Practical example and current challenges
- Modern cancer treatment is characterised by a multidisciplinary and distributed approach. This means that a large number of treatment procedures are carried out as part of the therapy, often in different clinical centres and by different people.
- In essence, personalised medicine seeks to provide patients with a treatment plan that takes into account their individual needs. A central challenge of personalised medicine is that the best possible range of treatment for a patient is not always available close to where he or she lives but requires decentralised and locally distributed treatment processes. For example, there may be cases where not all available treatment options are provided close to where the patient lives or the necessary form of therapy is not (yet) approved/ licensed in a particular country.
- For the documentation of oncological cases there are currently no cross-institutional standards or processes for data exchange. This leads to heterogeneous procedures, often characterised by media breaks (e.g. digital and analogue), in which the data can only be merged into a co-herent overall picture of the patient at great expense.
- The existence of isolated databases at different treatment centres also requires aggregating entirely different sets of data – a process which takes a lot of time and effort and is error-prone. This is a significant barrier to innovation as forward-looking studies require high case numbers in order to yield meaningful results.
- The existence of decentralised data silos in individual treatment centres also necessitates a complex and error-prone consolidation of a wide range of data sources. These are a strong barrier to innovation, since large numbers of cases are often required for future-oriented studies with significant results.
What added value does the "GAIA-X project" offer?
- GAIA-X allows the secure, harmonised and Europe-wide storage, processing and presentation of data. Thus, it contributes to a comprehensive establishment of personalised medicine for the citizens of Europe. For patients, this means that individual characteristics are taken into account as far as possible when choosing therapy centres.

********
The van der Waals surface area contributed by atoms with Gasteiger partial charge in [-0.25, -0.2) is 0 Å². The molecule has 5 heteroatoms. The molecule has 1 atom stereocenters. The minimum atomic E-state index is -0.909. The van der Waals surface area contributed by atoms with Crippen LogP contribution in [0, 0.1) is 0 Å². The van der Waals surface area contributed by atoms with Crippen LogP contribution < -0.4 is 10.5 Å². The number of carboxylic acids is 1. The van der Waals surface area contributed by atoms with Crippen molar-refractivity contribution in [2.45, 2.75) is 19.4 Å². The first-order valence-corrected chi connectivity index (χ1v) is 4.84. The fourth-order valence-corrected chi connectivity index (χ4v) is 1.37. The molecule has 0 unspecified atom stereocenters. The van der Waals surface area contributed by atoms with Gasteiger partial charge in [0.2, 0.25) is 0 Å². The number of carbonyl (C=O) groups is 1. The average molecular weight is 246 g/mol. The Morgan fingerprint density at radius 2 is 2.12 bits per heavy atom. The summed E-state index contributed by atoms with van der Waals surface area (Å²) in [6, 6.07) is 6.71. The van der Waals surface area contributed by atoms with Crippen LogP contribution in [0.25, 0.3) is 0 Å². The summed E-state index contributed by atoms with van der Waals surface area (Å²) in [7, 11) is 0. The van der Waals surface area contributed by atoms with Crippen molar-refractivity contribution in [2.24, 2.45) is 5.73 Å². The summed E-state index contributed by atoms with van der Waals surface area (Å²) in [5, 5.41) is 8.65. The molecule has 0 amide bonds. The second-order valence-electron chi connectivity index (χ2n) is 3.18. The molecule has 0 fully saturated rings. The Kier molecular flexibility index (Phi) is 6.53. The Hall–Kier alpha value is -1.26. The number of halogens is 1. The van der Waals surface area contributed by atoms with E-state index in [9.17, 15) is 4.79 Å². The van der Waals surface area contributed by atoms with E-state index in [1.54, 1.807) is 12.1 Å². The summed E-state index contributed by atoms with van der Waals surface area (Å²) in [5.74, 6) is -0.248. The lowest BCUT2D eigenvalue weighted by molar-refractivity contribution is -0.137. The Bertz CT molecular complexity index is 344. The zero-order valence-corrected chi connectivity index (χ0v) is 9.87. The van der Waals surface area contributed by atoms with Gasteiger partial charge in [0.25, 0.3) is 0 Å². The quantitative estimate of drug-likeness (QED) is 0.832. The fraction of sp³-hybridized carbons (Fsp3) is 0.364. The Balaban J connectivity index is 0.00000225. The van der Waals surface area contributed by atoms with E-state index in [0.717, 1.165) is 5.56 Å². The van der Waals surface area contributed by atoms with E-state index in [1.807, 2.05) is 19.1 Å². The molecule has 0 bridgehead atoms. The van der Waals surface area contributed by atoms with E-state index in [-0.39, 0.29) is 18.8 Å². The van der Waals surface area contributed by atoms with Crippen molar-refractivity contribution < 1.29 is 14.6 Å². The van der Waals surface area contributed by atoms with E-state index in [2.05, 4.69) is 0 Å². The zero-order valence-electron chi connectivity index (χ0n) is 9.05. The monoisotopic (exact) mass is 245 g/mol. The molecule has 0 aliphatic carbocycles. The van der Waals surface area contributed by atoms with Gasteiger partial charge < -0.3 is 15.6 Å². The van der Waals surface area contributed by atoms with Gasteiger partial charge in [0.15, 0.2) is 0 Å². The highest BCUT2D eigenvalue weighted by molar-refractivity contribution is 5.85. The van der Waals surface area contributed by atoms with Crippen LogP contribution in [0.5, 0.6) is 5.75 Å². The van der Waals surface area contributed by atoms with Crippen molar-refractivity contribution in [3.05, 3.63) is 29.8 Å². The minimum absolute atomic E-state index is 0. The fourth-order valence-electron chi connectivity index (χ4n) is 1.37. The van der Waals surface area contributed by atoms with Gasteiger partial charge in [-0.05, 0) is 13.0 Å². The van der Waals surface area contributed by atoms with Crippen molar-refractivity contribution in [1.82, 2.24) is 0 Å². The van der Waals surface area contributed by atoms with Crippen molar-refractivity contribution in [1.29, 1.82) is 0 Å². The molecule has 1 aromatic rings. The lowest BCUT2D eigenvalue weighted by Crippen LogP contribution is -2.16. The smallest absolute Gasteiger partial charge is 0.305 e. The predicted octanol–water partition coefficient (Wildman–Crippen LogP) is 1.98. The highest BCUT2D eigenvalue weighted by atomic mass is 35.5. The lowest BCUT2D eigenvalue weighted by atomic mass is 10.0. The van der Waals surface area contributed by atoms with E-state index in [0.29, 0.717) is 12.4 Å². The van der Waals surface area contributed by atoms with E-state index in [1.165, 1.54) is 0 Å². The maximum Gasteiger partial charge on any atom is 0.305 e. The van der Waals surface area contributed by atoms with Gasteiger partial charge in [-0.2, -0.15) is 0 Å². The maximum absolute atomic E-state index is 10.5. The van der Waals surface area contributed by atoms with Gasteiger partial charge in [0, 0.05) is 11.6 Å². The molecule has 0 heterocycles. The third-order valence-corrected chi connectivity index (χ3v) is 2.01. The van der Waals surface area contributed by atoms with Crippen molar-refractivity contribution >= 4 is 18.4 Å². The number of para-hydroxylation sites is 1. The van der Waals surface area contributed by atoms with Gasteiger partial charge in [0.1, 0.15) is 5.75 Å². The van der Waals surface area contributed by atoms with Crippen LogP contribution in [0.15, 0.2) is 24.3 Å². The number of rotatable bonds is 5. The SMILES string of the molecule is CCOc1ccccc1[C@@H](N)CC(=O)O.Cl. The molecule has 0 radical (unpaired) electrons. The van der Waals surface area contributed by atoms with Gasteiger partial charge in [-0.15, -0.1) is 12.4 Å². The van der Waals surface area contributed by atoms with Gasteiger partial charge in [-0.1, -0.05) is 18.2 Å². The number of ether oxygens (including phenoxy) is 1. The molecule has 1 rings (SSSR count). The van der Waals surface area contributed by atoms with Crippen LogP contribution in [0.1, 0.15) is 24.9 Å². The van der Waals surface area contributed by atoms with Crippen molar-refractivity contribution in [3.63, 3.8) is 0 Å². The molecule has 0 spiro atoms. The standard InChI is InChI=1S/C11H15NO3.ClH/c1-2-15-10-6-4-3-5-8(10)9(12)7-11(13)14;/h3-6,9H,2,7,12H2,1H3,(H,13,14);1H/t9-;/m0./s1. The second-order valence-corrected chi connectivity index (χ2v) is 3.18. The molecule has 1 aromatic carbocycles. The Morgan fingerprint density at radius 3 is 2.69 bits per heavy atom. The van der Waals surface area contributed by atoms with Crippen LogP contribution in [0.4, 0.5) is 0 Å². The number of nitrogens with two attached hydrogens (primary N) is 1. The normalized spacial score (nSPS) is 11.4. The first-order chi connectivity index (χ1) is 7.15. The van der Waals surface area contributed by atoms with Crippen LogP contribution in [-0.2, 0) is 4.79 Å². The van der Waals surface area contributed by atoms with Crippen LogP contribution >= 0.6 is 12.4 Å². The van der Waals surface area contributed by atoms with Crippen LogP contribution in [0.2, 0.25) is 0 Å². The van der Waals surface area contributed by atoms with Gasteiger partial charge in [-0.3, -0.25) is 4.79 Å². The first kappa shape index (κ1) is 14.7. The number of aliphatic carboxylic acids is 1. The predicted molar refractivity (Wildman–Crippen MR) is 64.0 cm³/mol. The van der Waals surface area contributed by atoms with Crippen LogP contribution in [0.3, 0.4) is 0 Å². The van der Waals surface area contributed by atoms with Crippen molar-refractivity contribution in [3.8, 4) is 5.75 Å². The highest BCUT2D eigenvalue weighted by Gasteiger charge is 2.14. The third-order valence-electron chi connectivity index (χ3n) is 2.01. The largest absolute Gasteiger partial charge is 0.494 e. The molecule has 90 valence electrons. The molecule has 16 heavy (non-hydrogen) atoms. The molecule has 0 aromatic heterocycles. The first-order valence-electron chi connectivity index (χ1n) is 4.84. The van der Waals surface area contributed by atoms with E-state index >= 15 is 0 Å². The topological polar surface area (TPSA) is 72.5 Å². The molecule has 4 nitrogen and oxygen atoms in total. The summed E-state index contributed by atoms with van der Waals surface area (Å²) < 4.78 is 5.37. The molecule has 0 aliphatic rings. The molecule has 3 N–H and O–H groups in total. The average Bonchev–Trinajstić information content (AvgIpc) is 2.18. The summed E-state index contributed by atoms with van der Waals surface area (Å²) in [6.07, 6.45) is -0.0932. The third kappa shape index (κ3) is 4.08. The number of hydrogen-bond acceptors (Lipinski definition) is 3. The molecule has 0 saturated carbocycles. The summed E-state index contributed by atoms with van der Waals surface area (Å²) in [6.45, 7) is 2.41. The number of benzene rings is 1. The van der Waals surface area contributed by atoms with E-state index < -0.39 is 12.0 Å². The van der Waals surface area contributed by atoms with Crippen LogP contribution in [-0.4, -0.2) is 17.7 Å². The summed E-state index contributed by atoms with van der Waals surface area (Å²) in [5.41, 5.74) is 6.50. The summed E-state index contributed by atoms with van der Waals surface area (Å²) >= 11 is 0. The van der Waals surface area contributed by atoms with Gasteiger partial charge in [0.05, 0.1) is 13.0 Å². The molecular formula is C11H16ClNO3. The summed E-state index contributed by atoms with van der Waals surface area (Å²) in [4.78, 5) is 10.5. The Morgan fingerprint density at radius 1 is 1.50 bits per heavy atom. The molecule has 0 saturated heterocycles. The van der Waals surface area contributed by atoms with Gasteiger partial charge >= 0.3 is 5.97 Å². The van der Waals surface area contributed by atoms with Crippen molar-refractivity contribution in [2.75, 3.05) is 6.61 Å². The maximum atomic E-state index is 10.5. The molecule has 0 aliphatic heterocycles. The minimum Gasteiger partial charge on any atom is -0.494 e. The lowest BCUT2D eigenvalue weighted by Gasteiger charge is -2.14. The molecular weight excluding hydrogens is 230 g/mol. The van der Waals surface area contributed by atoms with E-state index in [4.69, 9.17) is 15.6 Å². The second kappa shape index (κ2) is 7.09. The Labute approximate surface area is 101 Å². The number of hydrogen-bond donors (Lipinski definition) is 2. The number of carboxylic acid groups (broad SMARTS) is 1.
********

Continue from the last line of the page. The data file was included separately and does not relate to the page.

- Doctors benefit from the coherent availability of the digital patient twin. As a result, treatments can be carried out anywhere and local restrictions are eliminated.
- Providers of therapeutic procedures (e.g. pharmaceutical companies and medical technology manufacturers) benefit from improved and accelerated documentation of the effectiveness of their products. This allows trends in cancer treatment to be identified early and incorporated accordingly in the planning of their own research activities.
- Medical research benefits sustainably from the extensive and granular data collection, which forms a valuable and significant foundation for the further development of medical diagnostics and therapy. Furthermore, especially in the field of artificial intelligence, there are significant advantages due to the available case quantity.
Use Case Team
- Prof. Dr. Thomas Neumuth – Leipzig University and Innovation Center Computer Assisted Surgery (ICCAS)